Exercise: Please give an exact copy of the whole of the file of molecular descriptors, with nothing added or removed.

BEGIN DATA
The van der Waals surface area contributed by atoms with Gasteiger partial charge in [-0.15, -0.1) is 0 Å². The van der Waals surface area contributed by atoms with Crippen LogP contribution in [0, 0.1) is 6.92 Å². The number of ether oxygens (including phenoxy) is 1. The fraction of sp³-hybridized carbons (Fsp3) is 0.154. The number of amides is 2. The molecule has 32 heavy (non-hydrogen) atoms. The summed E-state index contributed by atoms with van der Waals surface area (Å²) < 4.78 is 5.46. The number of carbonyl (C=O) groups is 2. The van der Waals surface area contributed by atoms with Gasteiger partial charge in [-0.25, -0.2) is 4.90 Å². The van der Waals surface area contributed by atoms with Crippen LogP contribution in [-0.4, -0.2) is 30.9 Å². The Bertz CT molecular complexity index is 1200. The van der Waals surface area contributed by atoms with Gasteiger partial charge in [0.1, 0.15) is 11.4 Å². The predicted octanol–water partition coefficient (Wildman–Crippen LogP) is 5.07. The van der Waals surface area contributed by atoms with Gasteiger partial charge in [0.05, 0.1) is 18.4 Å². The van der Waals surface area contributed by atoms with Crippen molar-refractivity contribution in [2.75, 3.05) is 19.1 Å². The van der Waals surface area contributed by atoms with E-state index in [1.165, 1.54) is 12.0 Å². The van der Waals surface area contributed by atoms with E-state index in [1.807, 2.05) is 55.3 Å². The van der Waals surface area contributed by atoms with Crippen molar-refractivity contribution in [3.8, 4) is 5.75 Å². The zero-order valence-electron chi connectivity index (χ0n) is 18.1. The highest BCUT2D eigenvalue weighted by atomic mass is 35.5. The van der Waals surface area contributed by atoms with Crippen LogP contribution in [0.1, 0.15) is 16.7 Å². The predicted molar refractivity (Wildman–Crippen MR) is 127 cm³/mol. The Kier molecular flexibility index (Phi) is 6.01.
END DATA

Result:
The van der Waals surface area contributed by atoms with Gasteiger partial charge in [-0.15, -0.1) is 0 Å². The van der Waals surface area contributed by atoms with Crippen LogP contribution in [0, 0.1) is 6.92 Å². The number of ether oxygens (including phenoxy) is 1. The fraction of sp³-hybridized carbons (Fsp3) is 0.154. The number of amides is 2. The molecule has 32 heavy (non-hydrogen) atoms. The summed E-state index contributed by atoms with van der Waals surface area (Å²) < 4.78 is 5.46. The number of carbonyl (C=O) groups is 2. The van der Waals surface area contributed by atoms with Gasteiger partial charge in [-0.25, -0.2) is 4.90 Å². The van der Waals surface area contributed by atoms with Crippen LogP contribution in [-0.4, -0.2) is 30.9 Å². The Bertz CT molecular complexity index is 1200. The van der Waals surface area contributed by atoms with Gasteiger partial charge in [0.1, 0.15) is 11.4 Å². The predicted octanol–water partition coefficient (Wildman–Crippen LogP) is 5.07. The van der Waals surface area contributed by atoms with Gasteiger partial charge in [0.05, 0.1) is 18.4 Å². The van der Waals surface area contributed by atoms with Crippen molar-refractivity contribution in [2.75, 3.05) is 19.1 Å². The van der Waals surface area contributed by atoms with E-state index in [1.165, 1.54) is 12.0 Å². The van der Waals surface area contributed by atoms with E-state index in [1.807, 2.05) is 55.3 Å². The van der Waals surface area contributed by atoms with Crippen molar-refractivity contribution in [3.8, 4) is 5.75 Å². The zero-order valence-electron chi connectivity index (χ0n) is 18.1. The highest BCUT2D eigenvalue weighted by atomic mass is 35.5. The van der Waals surface area contributed by atoms with Crippen LogP contribution in [0.1, 0.15) is 16.7 Å². The predicted molar refractivity (Wildman–Crippen MR) is 127 cm³/mol. The Kier molecular flexibility index (Phi) is 6.01.